Bod­ies of 2 ex­pert divers are found

Pair were part of team tak­ing pic­tures of a sub­merged part of the Great Wall

China Daily - - CHINA - By CHINA DAILY

The bod­ies of two divers who had been ex­plor­ing the un­der­wa­ter en­vi­ron­ment in a reser­voir in Tang­shan, He­bei prov­ince, were re­cov­ered on Mon­day, 12 days af­ter go­ing miss­ing.

The divers worked for Global Un­der­wa­ter Ex­plor­ers, a non­profit NGO that does re­search and trains high-qual­ity divers.

On Sept 4, a team of four divers ar­rived at Pan­ji­akou Reser­voir, which cov­ers the site of a vil­lage that was ad­ja­cent to the Great Wall 500 years ago. The team’s job was to sur­vey and map the area, div­ing about 50 me­ters be­low the sur­face to take pho­to­graphs and videos of the sub­merged Great Wall.

On Sept 7, the or­ga­ni­za­tion said, two mem­bers of the map­ping team — Xu Haiyan, 39, and Sun Hao, 34 — failed to re­turn af­ter a dive on the af­ter­noon of Sept 6, and lo­cal po­lice had be­gun search­ing for them.

It an­nounced on Sun­day af­ter­noon that the body of one diver had been de­tected 62 me­ters be­low the sur­face. A sec­ond body was found on Mon­day morn­ing.

The two bod­ies were about 70 me­ters apart, the search team said. Re­cov­ery work is ex­pected to start on Tues­day.

Ac­cord­ing to a diver from the team who wouldn’t give his name, the team had made com­pre­hen­sive prepa­ra­tions in ad­vance. Qiao Qi, diver at Global Un­der­wa­ter Ex­plor­ers

“Xu asked for ad­vice from many GUE divers. She also bor­rowed the best div­ing equip­ment from her friend, which al­lowed her to stay un­der­wa­ter for six to eight hours,” the diver said.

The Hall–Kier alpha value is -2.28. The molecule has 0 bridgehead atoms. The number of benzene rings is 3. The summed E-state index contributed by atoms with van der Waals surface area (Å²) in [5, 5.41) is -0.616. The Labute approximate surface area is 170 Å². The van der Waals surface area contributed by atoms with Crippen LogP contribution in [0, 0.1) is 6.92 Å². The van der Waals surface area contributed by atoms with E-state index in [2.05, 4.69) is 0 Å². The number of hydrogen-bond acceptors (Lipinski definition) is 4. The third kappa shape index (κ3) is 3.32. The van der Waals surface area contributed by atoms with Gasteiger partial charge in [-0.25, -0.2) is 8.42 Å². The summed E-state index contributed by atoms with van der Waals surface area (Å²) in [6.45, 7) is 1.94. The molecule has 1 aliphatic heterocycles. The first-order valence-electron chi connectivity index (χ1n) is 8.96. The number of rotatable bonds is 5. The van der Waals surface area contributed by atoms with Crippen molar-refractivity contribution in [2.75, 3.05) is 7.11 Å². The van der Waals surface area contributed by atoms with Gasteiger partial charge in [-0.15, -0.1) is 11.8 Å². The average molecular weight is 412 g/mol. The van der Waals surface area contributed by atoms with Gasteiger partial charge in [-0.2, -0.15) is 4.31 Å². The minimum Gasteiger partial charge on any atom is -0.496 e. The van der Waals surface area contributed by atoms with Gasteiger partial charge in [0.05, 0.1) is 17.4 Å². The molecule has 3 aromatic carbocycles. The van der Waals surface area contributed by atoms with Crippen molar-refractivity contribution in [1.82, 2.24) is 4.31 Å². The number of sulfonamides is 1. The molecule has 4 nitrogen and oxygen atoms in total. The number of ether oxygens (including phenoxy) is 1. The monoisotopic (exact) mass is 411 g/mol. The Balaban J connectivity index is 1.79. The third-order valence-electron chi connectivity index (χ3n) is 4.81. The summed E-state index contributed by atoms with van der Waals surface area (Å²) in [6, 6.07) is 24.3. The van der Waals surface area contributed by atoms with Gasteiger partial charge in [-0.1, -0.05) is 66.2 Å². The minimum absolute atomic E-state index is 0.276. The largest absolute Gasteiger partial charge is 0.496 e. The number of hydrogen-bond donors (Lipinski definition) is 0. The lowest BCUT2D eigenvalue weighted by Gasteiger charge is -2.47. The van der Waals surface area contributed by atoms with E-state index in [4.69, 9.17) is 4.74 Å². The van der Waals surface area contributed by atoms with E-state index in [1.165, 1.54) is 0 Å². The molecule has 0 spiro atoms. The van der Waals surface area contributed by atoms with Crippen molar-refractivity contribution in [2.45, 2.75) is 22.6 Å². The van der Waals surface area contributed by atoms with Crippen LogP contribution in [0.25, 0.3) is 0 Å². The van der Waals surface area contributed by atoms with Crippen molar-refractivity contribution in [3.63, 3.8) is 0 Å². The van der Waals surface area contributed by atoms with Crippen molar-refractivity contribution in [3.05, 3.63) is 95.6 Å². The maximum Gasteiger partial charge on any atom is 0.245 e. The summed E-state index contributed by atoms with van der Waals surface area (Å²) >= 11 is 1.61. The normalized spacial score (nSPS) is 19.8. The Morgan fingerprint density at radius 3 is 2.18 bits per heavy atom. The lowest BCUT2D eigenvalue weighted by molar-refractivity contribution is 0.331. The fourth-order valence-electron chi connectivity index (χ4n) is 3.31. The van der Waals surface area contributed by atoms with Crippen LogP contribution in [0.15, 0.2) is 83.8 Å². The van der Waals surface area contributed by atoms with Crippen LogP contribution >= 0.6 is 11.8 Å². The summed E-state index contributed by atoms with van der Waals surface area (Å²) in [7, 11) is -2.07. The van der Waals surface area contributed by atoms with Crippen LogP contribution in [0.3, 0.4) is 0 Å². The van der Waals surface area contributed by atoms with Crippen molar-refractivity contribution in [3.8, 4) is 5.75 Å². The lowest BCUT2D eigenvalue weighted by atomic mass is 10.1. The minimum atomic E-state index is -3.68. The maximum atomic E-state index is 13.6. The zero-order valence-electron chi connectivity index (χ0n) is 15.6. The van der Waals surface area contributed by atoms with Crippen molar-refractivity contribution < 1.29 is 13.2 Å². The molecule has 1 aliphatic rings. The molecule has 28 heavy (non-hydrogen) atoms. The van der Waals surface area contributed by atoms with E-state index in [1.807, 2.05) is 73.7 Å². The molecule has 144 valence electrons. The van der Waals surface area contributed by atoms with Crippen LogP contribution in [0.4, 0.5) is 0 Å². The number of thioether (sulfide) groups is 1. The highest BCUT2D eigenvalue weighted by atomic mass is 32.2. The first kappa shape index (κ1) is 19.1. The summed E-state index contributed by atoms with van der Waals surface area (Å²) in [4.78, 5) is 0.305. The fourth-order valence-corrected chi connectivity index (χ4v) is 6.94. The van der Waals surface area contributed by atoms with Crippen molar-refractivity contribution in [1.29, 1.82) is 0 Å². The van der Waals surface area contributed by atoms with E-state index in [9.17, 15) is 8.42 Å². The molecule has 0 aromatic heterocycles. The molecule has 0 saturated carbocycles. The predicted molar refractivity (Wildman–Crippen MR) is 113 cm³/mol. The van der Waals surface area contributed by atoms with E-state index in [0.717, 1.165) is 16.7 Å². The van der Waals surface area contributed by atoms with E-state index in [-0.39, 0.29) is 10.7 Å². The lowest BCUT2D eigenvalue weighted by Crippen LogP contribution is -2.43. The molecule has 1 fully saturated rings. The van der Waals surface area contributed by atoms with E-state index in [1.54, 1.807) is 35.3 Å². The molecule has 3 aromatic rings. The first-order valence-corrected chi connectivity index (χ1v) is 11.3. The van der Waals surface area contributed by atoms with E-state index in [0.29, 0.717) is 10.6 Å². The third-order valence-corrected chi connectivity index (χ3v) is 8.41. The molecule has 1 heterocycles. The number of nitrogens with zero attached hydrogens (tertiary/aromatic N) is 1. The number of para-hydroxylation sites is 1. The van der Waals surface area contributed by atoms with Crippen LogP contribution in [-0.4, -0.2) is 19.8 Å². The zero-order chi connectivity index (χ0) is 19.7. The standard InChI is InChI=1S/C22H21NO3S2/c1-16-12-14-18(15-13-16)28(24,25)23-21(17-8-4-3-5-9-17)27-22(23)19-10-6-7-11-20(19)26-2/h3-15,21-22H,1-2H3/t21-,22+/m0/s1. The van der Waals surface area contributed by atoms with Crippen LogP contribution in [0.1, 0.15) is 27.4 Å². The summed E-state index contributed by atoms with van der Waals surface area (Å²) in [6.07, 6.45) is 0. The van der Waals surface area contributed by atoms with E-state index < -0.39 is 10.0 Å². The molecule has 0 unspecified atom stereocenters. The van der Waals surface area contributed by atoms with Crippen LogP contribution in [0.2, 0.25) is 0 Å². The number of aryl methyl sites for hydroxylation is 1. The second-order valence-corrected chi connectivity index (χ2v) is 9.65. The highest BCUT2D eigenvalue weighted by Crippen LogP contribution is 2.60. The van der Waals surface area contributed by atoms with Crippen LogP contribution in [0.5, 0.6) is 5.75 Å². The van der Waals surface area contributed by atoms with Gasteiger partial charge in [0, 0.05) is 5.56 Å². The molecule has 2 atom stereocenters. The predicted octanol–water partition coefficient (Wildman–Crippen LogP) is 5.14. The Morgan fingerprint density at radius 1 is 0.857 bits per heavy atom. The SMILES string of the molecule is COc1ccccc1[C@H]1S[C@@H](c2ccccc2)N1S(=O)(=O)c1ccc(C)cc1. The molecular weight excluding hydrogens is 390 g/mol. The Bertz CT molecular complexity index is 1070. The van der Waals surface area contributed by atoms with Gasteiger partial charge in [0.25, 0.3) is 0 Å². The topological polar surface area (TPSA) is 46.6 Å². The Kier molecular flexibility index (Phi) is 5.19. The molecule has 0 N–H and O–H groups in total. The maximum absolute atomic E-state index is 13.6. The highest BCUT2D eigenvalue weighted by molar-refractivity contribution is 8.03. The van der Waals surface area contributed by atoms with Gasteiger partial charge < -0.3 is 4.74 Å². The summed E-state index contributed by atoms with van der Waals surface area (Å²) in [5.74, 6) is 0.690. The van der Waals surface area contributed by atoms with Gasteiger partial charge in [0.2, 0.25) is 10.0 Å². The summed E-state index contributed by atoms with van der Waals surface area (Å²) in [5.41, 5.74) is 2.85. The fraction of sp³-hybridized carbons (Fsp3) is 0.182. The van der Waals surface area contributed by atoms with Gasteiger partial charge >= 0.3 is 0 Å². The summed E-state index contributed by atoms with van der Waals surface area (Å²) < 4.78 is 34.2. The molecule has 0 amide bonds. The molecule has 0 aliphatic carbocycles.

“The task this time was not es­pe­cially dif­fi­cult be­cause it’s an open-water area and the set op­er­a­tion time was set at two and a half hours, which is not long for them.”

The miss­ing divers had been work­ing in Shang­hai. Both had Level 2 cer­tifi­cates as tech­ni­cal divers, which means they were able to per­form dives as deep as 75 me­ters. Only seven peo­ple in China have that level of cer­ti­fi­ca­tion.

Xu was an out­stand­ing fe­male ge­neti­cist who earned her doc­tor­ate at Columbia Univer­sity. She pub­lished many ar­ti­cles on WeChat shar­ing her div­ing knowl­edge and ex­pe­ri­ence.

“Xu was one of the few pro­fes­sional fe­male divers in China and rep­re­sents a kind of spir­i­tual power,” said Zhang Jun, an­other GUE diver.

Xu pub­lished on her WeChat ac­count days be­fore the reser­voir dive that she had a cold and was tak­ing medicine.

The other diver, Sun Hao, a for­mer Armed Po­lice of­fi­cer, was work­ing in the fi­nan­cial in­dus­try. He is also well-known in div­ing cir­cles.

The deaths of the two shocked fel­low divers in China be­cause the pair are known ex­perts. Many divers vol­un­teered for the search ef­fort.

The causes of death are still un­der in­ves­ti­ga­tion. The reser­voir was once a fish­breed­ing site for lo­cal farm­ers, but that ac­tiv­ity was banned be­cause of pol­lu­tion. Ac­cord­ing to the res­cue team, there are many aban­doned fish­ing nets and cages in the water.

This is not the first div­ing pro­ject led by the NGO in China. In April, a team ex­plored Green Hole Lake in Guang­dong prov­ince and mapped part of it. Divers went down more than 60 me­ters four times.

Qiao Qi, an­other diver with the NGO, said: “There are no de­tailed hy­dro­graphic maps for most waters in China. For GUE tech­ni­cal divers, div­ing is not only fun but also for ex­plo­ration and dis­cov­ery of the un­known world.”

For GUE tech­ni­cal divers, div­ing is not only fun but also for ex­plo­ration and dis­cov­ery of the un­known world.”

Zhang Yi contributed to this story.

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